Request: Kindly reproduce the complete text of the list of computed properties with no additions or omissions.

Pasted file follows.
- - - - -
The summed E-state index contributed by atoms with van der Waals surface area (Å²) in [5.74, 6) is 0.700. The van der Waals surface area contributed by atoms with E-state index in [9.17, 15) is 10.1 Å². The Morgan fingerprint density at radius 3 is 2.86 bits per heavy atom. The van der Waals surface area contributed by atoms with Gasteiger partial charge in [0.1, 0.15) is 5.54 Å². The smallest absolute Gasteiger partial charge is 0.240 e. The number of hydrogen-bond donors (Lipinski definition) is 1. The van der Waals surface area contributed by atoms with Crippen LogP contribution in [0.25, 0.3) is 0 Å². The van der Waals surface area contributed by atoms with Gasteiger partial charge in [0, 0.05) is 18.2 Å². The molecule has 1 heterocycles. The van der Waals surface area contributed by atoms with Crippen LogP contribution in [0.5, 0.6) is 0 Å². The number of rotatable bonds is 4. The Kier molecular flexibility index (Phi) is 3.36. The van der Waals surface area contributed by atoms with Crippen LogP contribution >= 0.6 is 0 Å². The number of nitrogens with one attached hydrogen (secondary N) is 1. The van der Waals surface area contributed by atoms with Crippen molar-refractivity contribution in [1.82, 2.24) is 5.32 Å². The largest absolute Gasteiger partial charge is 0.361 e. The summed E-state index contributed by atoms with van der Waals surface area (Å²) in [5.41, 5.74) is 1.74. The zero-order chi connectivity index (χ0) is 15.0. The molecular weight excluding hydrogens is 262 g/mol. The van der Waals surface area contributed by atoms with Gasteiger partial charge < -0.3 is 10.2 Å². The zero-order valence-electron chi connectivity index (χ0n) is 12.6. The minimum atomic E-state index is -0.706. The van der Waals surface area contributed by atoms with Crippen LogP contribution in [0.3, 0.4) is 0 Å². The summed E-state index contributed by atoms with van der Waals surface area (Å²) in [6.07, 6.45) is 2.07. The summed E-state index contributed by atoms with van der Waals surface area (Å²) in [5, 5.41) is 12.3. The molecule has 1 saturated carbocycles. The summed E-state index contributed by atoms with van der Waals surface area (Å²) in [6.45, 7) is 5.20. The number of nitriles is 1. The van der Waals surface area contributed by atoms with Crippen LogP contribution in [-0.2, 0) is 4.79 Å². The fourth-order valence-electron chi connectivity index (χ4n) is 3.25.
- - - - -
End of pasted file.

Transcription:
The summed E-state index contributed by atoms with van der Waals surface area (Å²) in [5.74, 6) is 0.700. The van der Waals surface area contributed by atoms with E-state index in [9.17, 15) is 10.1 Å². The Morgan fingerprint density at radius 3 is 2.86 bits per heavy atom. The van der Waals surface area contributed by atoms with Gasteiger partial charge in [0.1, 0.15) is 5.54 Å². The smallest absolute Gasteiger partial charge is 0.240 e. The number of hydrogen-bond donors (Lipinski definition) is 1. The van der Waals surface area contributed by atoms with Crippen LogP contribution in [0.25, 0.3) is 0 Å². The van der Waals surface area contributed by atoms with Gasteiger partial charge in [0, 0.05) is 18.2 Å². The molecule has 1 heterocycles. The van der Waals surface area contributed by atoms with Crippen LogP contribution in [0.5, 0.6) is 0 Å². The number of rotatable bonds is 4. The Kier molecular flexibility index (Phi) is 3.36. The van der Waals surface area contributed by atoms with Crippen LogP contribution >= 0.6 is 0 Å². The number of nitrogens with one attached hydrogen (secondary N) is 1. The van der Waals surface area contributed by atoms with Crippen molar-refractivity contribution in [1.82, 2.24) is 5.32 Å². The largest absolute Gasteiger partial charge is 0.361 e. The summed E-state index contributed by atoms with van der Waals surface area (Å²) in [5.41, 5.74) is 1.74. The zero-order chi connectivity index (χ0) is 15.0. The molecular weight excluding hydrogens is 262 g/mol. The van der Waals surface area contributed by atoms with Gasteiger partial charge < -0.3 is 10.2 Å². The zero-order valence-electron chi connectivity index (χ0n) is 12.6. The minimum atomic E-state index is -0.706. The van der Waals surface area contributed by atoms with Crippen LogP contribution in [0.3, 0.4) is 0 Å². The summed E-state index contributed by atoms with van der Waals surface area (Å²) in [6.07, 6.45) is 2.07. The summed E-state index contributed by atoms with van der Waals surface area (Å²) in [5, 5.41) is 12.3. The molecule has 1 saturated carbocycles. The summed E-state index contributed by atoms with van der Waals surface area (Å²) in [6.45, 7) is 5.20. The number of nitriles is 1. The van der Waals surface area contributed by atoms with Crippen LogP contribution in [-0.2, 0) is 4.79 Å². The fourth-order valence-electron chi connectivity index (χ4n) is 3.25.